Reightler and Rominger, NPS Aeronautical Engineering graduates (1984 and 1987 respectively), have maintained a presence in the space arena, always looking beyond the shuttle program they were once a part of, and into the future of space exploration.
Former astronaut and retired Navy pilot Kent Rominger left NASA in 2006 to work on the development side of space systems. He and fellow NPS alum Ken Reightler apply their Aeronautical Engineering education to their duties at Alliant Techsystems (ATK).
After retiring from the pilot seat at NASA, Reightler felt a pull to the other side of the operation, where he joined Lockheed Martin in a number of leadership positions over 15 years. Rominger, however, stayed closer to the astronaut side of space, serving as Chief of NASA’s Astronaut Office until 2006. He was closely involved in the day-to-day lives of the astronauts living and working in the Shuttles and on the International Space Station.
Today, both men apply their problem solving skills at Alliant Techsystems (ATK), a Fortune 500 aerospace and defense company that works closely with the U.S. government to develop capabilities for the armed forces.
They also regularly develop technologies for NASA to help further space travel and exploration. That division of the company, called ATK Aerospace Systems, is where Reightler serves as Vice President of Engineering Services. In that capacity, he helps ensure that the systems being developed at ATK Aerospace are in alignment with the needs of NASA and the defense and intelligence communities.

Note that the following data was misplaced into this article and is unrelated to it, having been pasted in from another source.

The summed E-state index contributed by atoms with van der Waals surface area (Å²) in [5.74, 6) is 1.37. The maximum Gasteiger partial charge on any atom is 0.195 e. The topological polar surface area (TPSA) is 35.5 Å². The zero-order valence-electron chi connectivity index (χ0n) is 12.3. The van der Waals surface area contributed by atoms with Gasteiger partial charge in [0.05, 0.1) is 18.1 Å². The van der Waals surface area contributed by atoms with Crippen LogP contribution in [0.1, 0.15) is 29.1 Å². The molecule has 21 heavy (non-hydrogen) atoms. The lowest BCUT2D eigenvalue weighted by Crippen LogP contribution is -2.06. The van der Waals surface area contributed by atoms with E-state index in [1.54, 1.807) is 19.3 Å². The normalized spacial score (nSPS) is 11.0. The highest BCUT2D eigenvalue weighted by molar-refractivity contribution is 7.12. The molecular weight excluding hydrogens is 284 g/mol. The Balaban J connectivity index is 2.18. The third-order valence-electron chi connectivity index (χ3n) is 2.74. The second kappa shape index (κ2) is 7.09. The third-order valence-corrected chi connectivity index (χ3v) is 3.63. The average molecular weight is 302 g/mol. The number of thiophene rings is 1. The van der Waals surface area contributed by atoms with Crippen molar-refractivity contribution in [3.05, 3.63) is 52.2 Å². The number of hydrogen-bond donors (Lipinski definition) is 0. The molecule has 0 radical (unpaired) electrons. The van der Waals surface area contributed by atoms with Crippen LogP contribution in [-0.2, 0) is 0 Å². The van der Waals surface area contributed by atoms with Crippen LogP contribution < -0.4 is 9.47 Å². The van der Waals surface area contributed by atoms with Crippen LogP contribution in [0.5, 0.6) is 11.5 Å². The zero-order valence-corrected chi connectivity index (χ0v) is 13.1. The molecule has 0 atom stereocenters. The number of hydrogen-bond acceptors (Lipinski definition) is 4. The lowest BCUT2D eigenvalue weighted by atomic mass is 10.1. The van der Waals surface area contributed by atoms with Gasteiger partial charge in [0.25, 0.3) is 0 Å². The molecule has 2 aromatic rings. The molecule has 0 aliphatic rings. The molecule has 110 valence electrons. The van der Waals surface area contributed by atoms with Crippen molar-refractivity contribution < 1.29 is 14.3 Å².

“Since I left NASA, I have been intimately involved in just about every mission,” said Reightler. “Almost everything that we do is applicable, whether from the operations, engineering or science point of view. So, I am still very much immersed in it. In fact, I’ve probably been more involved since I left the Astronaut Office than when I was an astronaut. As an astronaut, I was really just focused on one aspect, whereas over the past 15 years, I have been focused on many different parts of the business.”
Rominger serves as Vice President of Strategy and Business Development, where he is involved in the development of vehicles, such as the Liberty Launch Vehicle and Heavy Lift Launch Vehicle, to launch astronauts into Low Earth Orbit, and deliver satellites and cargo to space.
With the final shuttle mission scheduled to launch in July, the former astronauts are still as connected as ever to space exploration and NASA’s vision for the future. ATK designed and developed the reusable boosters that will propel STS-135 Atlantis away from earth. The shuttle will also carry some of the equipment ATK has developed in support of NASA to test the use of the space station arm to accomplish tasks that humans might normally be required to perform.
“What we are doing now is to take the next step and look at, if you can’t get humans into space because there are no more shuttles, what could be done robotically? One of the tasks that I am working on is a robotic satellite or spacecraft servicing capability. We are going to demonstrate some of that on the final shuttle flight. They will carry up some of our equipment to demonstrate what one could do using teleoperated robots and the space station arm as a demonstrator.”